"Towards Smooth Quiet": Rona Wang on Cranesong

RONA WANG is a sophomore at the Massachusetts Institute of Technology. For her writing, she has been named a HerCampus 22 Under 22 and nominated for the Best of the Net Anthology. She is originally from Portland, Oregon.

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Today, we are pleased to feature Rona Wang, former contributor and author of Cranesong (Half Mystic Press, 2019), on the blog. Rona guides us through the inspiration and themes behind “The Evolution of Wings,” one of the short stories available in her latest collection of work.

We are also participating in a giveaway alongside Half Mystic, where you will be eligible to win one of three physical copies of Cranesong. You can may enter here, and best of luck! Cranesong is a mediation on trauma, longing, flight, and the ways in which inheritance seeps into our bones, asking us to carry our histories with us wherever we go.


A few weeks after Thayer’s disappearance, Charlotte Beryl’s cluster of church choir friends came in all frantic with dangling tongues and mascara oozing down their cheeks. Their voices dovetailed into one story: they’d been eating lunch on the front lawn when Charlotte’s face twisted in a way faces shouldn’t. She fell to the ground as her hair sizzled into wreaths of rose-gold smoke. Brown mottled feathers julienned her skin into shreds.

—From “The Evolution of Wings”, Cranesong

Alas, I never turned into a bird in middle school—although it really would have come in handy during class presentations I hadn’t prepared for.

But luckily (or, perhaps, unluckily) for the students who populate “The Evolution of Wings,” avian metamorphosis is an epidemic in their town, for reasons no one quite knows. The two facts we learn about this strange plague: it only affects children and adolescents, and our narrator somehow escapes it.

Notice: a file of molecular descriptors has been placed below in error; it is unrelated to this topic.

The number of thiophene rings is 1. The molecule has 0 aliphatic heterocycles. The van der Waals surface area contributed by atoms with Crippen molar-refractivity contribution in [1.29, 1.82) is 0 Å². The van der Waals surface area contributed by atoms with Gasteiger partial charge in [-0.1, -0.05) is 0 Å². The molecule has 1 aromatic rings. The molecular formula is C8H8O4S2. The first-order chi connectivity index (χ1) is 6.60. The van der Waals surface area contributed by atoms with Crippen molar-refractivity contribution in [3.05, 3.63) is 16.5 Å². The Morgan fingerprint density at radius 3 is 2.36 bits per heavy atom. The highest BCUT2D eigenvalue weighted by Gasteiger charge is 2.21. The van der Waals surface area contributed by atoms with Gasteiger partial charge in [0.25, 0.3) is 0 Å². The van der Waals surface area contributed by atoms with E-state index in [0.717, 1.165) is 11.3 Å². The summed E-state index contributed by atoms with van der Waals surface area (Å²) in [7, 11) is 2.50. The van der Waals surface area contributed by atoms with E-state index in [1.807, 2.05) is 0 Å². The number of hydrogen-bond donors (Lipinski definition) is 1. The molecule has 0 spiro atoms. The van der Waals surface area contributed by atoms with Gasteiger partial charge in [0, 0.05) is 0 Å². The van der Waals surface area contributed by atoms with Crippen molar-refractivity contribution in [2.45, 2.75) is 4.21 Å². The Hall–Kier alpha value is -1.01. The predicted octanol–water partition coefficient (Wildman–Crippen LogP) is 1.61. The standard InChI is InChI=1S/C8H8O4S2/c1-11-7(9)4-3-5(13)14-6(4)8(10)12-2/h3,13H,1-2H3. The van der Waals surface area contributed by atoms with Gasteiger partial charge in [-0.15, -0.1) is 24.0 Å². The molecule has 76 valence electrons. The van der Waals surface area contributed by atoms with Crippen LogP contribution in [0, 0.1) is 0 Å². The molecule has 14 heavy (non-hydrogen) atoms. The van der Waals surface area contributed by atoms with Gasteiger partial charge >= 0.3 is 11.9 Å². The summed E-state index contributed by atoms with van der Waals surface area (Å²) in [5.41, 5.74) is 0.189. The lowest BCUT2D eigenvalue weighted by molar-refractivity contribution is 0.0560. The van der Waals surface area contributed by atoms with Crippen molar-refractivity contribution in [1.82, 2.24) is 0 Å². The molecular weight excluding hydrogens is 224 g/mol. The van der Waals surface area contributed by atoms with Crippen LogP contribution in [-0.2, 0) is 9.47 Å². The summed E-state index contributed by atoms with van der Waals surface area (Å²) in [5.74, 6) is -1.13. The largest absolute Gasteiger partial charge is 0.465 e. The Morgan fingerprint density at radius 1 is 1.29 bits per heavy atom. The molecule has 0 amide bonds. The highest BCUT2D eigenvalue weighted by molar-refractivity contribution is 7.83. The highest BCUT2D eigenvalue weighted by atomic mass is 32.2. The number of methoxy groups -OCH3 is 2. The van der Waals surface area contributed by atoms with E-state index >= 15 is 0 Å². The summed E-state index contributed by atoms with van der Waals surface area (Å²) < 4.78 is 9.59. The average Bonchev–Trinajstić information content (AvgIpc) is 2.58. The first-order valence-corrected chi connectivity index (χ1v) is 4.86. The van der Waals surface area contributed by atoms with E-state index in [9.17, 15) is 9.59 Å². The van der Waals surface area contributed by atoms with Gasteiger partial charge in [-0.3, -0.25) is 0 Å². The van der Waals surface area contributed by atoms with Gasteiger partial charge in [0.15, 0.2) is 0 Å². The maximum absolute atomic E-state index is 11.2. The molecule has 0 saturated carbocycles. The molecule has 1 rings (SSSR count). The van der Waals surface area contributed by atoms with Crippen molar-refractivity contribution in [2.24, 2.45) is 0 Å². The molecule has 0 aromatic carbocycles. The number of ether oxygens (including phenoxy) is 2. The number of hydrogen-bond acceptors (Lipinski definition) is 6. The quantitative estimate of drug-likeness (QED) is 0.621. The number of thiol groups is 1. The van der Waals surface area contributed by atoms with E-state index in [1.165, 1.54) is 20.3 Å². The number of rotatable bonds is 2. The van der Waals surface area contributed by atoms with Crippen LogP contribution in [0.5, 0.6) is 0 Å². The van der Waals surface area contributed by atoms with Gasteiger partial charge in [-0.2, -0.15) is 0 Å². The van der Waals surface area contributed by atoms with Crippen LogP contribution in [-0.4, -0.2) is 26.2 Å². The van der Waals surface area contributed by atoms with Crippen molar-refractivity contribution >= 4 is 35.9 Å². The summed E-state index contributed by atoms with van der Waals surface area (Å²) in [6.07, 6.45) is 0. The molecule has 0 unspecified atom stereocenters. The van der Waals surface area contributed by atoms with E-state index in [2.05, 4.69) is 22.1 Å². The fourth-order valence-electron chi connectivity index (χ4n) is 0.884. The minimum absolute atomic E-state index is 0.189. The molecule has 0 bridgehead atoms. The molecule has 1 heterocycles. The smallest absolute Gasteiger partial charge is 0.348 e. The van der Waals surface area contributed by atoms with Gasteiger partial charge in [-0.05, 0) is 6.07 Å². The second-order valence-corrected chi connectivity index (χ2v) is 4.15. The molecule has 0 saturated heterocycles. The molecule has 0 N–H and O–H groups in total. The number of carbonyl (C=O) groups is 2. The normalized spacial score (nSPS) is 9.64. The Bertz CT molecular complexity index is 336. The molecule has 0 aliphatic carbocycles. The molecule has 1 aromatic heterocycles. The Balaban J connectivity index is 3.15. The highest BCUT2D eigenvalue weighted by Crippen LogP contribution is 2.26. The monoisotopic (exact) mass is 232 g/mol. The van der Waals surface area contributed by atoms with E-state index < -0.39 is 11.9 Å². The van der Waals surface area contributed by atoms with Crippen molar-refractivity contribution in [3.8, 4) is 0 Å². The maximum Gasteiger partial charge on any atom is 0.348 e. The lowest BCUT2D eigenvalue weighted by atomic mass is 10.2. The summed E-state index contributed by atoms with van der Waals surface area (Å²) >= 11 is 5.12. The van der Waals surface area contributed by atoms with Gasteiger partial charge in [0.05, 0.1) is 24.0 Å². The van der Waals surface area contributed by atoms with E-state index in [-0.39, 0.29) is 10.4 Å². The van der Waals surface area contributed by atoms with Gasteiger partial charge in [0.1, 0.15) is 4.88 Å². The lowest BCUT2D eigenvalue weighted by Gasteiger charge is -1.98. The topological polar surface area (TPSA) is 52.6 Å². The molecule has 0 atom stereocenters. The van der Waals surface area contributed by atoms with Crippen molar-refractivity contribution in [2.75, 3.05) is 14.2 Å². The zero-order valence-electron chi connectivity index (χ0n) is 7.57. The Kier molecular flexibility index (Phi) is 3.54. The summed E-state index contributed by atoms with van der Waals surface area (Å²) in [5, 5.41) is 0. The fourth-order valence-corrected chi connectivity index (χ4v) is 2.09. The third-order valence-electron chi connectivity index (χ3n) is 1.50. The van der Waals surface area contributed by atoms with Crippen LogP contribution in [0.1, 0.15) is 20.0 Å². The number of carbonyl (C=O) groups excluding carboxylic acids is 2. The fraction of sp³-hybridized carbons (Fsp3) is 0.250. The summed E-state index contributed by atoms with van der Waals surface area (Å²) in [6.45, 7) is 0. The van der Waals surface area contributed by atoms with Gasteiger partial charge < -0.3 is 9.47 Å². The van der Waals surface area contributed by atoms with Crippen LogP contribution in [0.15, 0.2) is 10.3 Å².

There is a Chinese idiom, 精衛填海, which directly translates to “Jingwei tries to fill the sea.” It’s derived from the legend of a young girl who drowns in the Eastern Sea and  transforms into a bird. Afterwards, she spends endless days flying between mountain and water, dropping pebbles and twigs from the Western Mountains into the Eastern Sea in an attempt to fill it in, so that others will not suffer her fate. The loss of innocence symbolized through her metamorphosis into a bird inspired the basis of “The Evolution of Wings.”

I first drafted this short story at age eighteen, in between semesters of my first year in college. I didn’t feel anywhere close to an adult, yet I also wasn’t allowed to be a child anymore. I was waiting for this fabled metamorphosis that one is supposed to undergo in college, but it still hadn’t arrived—or maybe it had, in fact, struck, and I simply didn’t know. In high school, I had gravitated towards smooth quiet—the motion of mathematics, earbuds instead of conversation—and college was supposed to be wildness, brilliant gold, the quickness of names exchanged in a single breath. Yet somehow I was still the same, tethered to the past, while it seemed everyone else around me was becoming themselves.

So came “The Evolution of Wings”, a piece about endless change, about watching everyone else soar off into some distant horizon while you remain flightless. Aside from “Dissonance” (which was written in high school but revised immensely in 2018), it’s the oldest story in the collection. Cranesong’s themes are rooted in this story: the immense sacrifice diaspora requires; how trauma is inherited and inherited and inherited; the difficulties of growing into yourself.